And After This, the Judgment . .

And After This, the Judgment . .
Vol: 92 Issue: 23 Saturday, May 23, 2009

And After This, the Judgment . .

I received a question by email from a reader concerning the Bema Seat Judgment yesterday. It was an excellent question concerning an article I wrote entitled; “The Blessed Hope — A Mixture of Excitement and Dread”.

“Dear Jack, I read your article about the blessed hope. You mentioned the dread. If the Lord forgives all our sins and doesn”t remember any of them, as is said,he throws them into the deep blue sea, why would he bring everything I’ve done at the Bema Seat to judge me? I know that my works will be judged. But we should not dread seeing our Savior at the judgment. It just does not make sense. Can you help me understand this?”

I’ll try. Judgment is a central theme of Scripture. The entire Old Testament is filled with accounts of Divine judgment.

The judgment on Adam and Eve, the Flood judgment, the judgment against the Unfaithful Generation during the Exodus, Sodom and Gomorrah, the various judgments against Israel, the Ultimate Judgment at Calvary, just to name a few.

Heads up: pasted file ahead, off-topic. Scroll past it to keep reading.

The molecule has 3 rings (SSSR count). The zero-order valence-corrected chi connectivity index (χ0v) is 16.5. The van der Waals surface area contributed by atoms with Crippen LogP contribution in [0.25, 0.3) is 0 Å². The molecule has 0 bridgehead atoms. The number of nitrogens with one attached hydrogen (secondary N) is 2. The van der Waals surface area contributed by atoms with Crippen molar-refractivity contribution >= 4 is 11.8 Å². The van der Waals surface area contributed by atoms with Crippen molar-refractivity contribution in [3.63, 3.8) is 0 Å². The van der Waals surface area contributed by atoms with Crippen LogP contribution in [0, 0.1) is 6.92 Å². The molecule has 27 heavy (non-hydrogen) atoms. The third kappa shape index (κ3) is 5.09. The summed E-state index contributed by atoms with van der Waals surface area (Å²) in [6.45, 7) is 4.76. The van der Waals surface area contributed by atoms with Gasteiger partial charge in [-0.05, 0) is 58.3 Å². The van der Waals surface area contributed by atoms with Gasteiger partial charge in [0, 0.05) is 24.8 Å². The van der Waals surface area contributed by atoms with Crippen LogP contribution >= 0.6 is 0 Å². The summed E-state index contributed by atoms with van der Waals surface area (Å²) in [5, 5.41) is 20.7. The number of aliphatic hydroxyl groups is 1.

Some in this generation will face the 21 judgments outlined in the Book of Revelation during the Tribulation Period.

The writer of Hebrews tells us, “. . .it is appointed unto man once to die, but after this the judgment.” (Hebrews 9:27)

There are five separate judgments identified in Scripture, that differ in five general aspects; the subjects, the time, the place, the basis and the result.

There are two judgments for believers. The subjects of the first judgment are sinners. The time of this judgment was roughly AD 33. The place was Calvary. The basis for the judgment was the finished Work of Christ. And the result was justification for the believer.

This first judgment is in three parts; as a sinner, as a son, and as a servant.

The ‘sin’ question is settled at the Cross. The ‘son’ question is an ongoing series of personal judgments that the Bible calls ‘chastisement’.

When a believer steps outside God’s permissive will, it brings about judgments designed to bring that believer back into line.

“If ye endure chastening, God dealeth with you as with sons; for what son is he whom the father chasteneth not? But if ye be without chastisement, whereof all are partakers, then are ye bastards, and not sons.” (Hebrews 12:7-8)